The expansion of bank credit generally goes hand in hand with the expansion of bank deposits. However, for the first few years after nationalization, the bank credit expanded recklessly, probably under implicit or explicit policy directives from the Government. It far exceeded the expansion of bank deposits. But later some kind of balance was achieved. The on of creditable aspect of this situation is that it is the priority sectors that have most benefited by the liberalized loan policy of die commercial banks.
With nationalization, the banks came to recognize their role as major instruments of development effort. They gave up their traditional role of earning huge profits for the shareholders and began to devote themselves to the development of priority sectors. The Lead Bank Scheme introduced recently was aimed at harnessing the potential of banking institutions and making them serve the economy.
Later, the Government introduced the Differential Interest Rates Scheme. Under this scheme, the public sector banks were instructed to give loans at a concessional interest rate of 4 per cent to the weaker sections of the community, who had no tangible security to offer but who could improve their economic condition through financial assistance from banks. Now, fresh guidelines have been issued to the banks to enhance the utility of this scheme; The banks operating this scheme will now make it certain that not less than two-thirds of their advances under this scheme are routed through their rural and semi-urban branches. They will also ensure that not less then one third of the banks credit under the scheme will flow to eligible borrowers belonging to scheduled castes and scheduled tribes. These directions will enable the weaker sections of the society in the rural areas to derive maximum benefit under this scheme.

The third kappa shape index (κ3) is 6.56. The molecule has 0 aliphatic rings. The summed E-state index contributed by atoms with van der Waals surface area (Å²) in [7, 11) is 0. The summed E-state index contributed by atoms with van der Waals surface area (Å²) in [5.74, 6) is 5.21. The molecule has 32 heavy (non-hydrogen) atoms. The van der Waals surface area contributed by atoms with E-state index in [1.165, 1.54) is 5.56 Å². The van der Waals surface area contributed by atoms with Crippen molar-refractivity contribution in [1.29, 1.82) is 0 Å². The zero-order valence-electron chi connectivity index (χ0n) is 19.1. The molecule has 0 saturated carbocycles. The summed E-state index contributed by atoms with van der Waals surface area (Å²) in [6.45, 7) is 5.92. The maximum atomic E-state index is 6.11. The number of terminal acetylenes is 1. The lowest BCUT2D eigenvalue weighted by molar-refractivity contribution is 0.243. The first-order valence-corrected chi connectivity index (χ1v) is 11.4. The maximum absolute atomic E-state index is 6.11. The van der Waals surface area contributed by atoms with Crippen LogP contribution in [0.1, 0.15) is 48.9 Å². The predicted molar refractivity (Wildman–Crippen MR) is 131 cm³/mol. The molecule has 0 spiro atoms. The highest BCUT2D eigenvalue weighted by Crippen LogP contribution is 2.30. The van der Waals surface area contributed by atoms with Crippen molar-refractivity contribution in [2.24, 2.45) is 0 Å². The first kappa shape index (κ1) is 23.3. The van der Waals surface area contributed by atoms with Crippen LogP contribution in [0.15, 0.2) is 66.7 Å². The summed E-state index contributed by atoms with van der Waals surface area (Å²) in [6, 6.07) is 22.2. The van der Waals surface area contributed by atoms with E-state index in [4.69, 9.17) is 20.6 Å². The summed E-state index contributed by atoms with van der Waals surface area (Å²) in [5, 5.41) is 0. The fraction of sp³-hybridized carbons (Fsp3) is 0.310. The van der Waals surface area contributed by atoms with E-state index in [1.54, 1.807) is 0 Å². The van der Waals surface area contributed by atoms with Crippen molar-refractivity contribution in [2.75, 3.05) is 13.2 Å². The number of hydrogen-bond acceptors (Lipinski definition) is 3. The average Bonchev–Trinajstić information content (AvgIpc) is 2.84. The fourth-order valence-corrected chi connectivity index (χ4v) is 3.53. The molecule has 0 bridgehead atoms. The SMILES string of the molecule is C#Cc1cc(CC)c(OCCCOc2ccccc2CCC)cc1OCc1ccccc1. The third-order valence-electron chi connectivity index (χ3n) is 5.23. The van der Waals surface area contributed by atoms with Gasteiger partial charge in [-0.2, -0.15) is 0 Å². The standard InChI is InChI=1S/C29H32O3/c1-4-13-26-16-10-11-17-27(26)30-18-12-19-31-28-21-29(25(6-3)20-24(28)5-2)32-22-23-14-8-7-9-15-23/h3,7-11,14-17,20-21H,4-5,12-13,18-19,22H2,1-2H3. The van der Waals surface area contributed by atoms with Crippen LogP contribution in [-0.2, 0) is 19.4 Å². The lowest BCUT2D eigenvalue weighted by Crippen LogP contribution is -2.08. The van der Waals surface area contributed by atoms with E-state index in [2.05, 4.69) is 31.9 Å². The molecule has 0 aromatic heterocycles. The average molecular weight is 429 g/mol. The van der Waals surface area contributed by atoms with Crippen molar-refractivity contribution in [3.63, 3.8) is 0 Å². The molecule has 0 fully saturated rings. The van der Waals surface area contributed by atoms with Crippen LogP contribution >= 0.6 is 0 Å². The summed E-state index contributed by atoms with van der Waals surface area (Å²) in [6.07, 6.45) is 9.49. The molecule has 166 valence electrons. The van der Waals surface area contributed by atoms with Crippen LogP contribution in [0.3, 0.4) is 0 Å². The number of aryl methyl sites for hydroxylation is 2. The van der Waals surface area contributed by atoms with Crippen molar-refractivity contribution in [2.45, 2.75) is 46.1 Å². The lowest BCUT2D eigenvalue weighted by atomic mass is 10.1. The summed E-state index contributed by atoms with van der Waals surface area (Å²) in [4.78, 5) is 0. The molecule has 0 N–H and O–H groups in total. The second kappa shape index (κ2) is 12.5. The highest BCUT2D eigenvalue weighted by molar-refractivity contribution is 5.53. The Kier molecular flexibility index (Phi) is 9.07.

The banks have started playing a vital role in our export promotion programme also. After the immoderate rise in the price of oil, it has become essential to give priority to our exports, otherwise our economy would suffer front an acute imbalance of payments. The Industrial Development Bank of India, in association with commercial banks, makes direct advances to exporters of capital goods and machinery. These steps have given a great boost to our exports.
Nationalization of the banks was a wise step or it was unwise, is net a debatable issue at this juncture. Since it has now been done, we must only try to ensure that these banks do not become a victim of the poor customer service and red-tapism as is the case with the Nationalized banks. Of late, a cumber of commercial banks, have been indulging in ugly wasteful competition in the matter of branch expansion and deposit mobilization. It is strongly felt that quantitative expansion in banking business has been matched by qualitative improvement. In fact, it has been brought about at the cost of some qualitative deterioration—deterioration in organizational strength, in service and efficiency, even in the quality of assets. It is also sad to observe that the real benefits of banking have not satisfactorily percolated to the weaker sections of the society. The banks have a commitment to the nation and they should streamline their functioning to fulfill it. The government should make use of this instrument in the larger interest of the society. The step of the government was a daring one and rightly it can be named as a historic step.